2011 Camping Permits
Contact: Dale Cox, 715-483-2272
2011 Camping Permits Now Available for
The National Park Service (NPS) at the St. Croix National Scenic Riverway announces that the annual permit required for camping on the Lower St. Croix River is now available. The permit is required for anyone camping along the St. Croix River between St. Croix Falls, Wisconsin - Taylors Falls, Minnesota, and the Soo Line High Bridge (river mile 29.5). Camping in this area is limited to designated campsites accessible only by watercraft.
The camping permit is available free of charge at the St. Croix River Visitor Center. The visitor center is located at 401 North Hamilton Street in St. Croix Falls, Wisconsin, and can be reached at (715) 483-2274. It is currently open from 9:00 a.m. to 4:00 p.m. daily. Beginning Saturday, April 16, the visitor center will be open 9:00 a.m. to 5:00 p.m. daily.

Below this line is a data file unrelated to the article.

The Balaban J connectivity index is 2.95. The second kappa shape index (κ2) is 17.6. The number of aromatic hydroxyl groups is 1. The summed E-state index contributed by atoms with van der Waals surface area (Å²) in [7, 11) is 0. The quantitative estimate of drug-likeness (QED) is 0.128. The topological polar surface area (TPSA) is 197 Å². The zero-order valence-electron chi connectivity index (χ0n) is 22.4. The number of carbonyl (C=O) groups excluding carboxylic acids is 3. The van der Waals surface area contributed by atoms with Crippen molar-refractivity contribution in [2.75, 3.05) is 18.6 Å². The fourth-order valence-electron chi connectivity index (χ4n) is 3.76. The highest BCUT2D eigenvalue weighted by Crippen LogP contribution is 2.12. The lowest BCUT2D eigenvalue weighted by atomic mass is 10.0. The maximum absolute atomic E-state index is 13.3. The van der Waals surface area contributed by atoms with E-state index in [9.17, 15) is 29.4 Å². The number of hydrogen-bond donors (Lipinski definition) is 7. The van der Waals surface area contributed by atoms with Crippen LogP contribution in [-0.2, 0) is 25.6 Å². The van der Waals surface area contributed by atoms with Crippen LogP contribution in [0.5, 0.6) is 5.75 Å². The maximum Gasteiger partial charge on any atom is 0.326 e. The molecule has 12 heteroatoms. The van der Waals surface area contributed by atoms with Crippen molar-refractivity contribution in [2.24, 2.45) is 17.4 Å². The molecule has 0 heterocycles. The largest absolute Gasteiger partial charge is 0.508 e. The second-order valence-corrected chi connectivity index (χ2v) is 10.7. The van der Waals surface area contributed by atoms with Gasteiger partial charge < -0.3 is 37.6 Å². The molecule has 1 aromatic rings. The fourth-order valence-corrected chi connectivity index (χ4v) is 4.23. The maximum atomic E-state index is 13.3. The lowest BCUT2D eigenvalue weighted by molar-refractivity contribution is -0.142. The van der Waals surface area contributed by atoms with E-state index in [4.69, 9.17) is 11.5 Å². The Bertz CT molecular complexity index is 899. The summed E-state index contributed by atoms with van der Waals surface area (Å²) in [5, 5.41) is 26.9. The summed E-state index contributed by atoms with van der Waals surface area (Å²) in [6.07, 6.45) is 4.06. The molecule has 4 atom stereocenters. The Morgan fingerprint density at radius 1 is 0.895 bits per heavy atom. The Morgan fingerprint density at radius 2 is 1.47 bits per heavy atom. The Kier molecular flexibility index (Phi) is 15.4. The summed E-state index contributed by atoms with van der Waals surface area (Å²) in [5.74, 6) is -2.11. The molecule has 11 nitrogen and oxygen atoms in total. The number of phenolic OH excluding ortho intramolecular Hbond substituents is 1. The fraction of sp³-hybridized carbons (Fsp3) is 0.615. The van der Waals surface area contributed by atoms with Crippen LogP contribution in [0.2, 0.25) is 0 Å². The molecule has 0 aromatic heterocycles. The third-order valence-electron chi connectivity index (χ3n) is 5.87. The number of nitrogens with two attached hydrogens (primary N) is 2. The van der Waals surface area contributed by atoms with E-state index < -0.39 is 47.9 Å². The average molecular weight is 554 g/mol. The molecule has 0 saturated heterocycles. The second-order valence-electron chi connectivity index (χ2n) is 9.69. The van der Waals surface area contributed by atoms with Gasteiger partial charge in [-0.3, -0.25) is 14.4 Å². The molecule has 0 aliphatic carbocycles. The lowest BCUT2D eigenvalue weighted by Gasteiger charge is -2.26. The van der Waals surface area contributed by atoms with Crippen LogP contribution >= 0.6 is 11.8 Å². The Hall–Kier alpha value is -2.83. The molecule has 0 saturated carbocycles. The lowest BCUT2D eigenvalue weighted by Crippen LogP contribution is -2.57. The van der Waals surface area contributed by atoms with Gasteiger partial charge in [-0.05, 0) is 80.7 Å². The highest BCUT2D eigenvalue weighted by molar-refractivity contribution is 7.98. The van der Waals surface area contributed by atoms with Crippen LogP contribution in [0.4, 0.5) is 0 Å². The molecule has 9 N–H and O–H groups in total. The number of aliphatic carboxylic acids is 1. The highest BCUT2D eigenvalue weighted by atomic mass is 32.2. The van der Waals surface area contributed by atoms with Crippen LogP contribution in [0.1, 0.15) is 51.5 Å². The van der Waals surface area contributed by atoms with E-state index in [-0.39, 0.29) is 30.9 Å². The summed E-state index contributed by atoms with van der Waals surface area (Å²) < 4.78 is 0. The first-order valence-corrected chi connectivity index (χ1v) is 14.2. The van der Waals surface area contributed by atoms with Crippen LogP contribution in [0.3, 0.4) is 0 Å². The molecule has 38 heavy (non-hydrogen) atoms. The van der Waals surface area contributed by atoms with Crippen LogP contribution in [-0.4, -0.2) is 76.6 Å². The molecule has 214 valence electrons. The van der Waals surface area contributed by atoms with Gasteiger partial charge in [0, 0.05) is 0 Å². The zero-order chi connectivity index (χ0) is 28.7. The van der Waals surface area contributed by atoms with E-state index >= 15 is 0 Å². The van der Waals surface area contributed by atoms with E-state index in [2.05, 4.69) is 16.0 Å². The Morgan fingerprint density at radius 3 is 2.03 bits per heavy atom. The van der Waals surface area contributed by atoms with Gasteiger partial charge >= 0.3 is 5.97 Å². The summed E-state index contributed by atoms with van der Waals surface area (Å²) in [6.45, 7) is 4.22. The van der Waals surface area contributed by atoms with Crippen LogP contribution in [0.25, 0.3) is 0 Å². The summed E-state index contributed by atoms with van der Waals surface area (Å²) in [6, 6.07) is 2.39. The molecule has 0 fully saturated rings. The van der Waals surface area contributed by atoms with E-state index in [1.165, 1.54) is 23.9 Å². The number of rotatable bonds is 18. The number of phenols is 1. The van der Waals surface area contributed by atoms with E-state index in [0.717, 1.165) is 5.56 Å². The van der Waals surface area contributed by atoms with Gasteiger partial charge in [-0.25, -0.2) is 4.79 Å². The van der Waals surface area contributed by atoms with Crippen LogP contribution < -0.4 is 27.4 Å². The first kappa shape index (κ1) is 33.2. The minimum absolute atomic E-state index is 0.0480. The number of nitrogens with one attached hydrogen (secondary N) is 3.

The application for a permit is also available online at www.nps.gov/sacn for people to print, read, sign, and mail to the visitor center. After reviewing the application, NPS staff will mail the permit.When obtaining a permit, campers agree to the following regulations
The regulations between St. Croix Falls, Wisconsin - Taylors Falls, Minnesota, and the Soo Line High Bridge were implemented as part of the National Park Service's Camping Management Plan for the Lower St. Croix River, finalized in June 2007. The plan addresses concerns about human waste, shoreline and island erosion, and the effects of minimally regulated camping on Riverway visitors and residents.
"We appreciate the cooperation of visitors in obtaining the camping permit and complying with the regulations. The goals of the National Park Service are to keep the water clean and to provide people with the opportunity for enjoyable river experiences. We believe the Lower River Camping Management Plan helps us to achieve these goals," stated Riverway Superintendent Christopher Stein.
Did You Know?
Between 1850 and 1889 log jams occurred at angle rock on the St. Croix River between Minnesota and Wisconsin, where the river bends within a rocky gorge. In 1886 over 150 million board feet of logs jammed creating a tourist attraction. Today St. Croix NSR attracts tourists for its scenic beauty.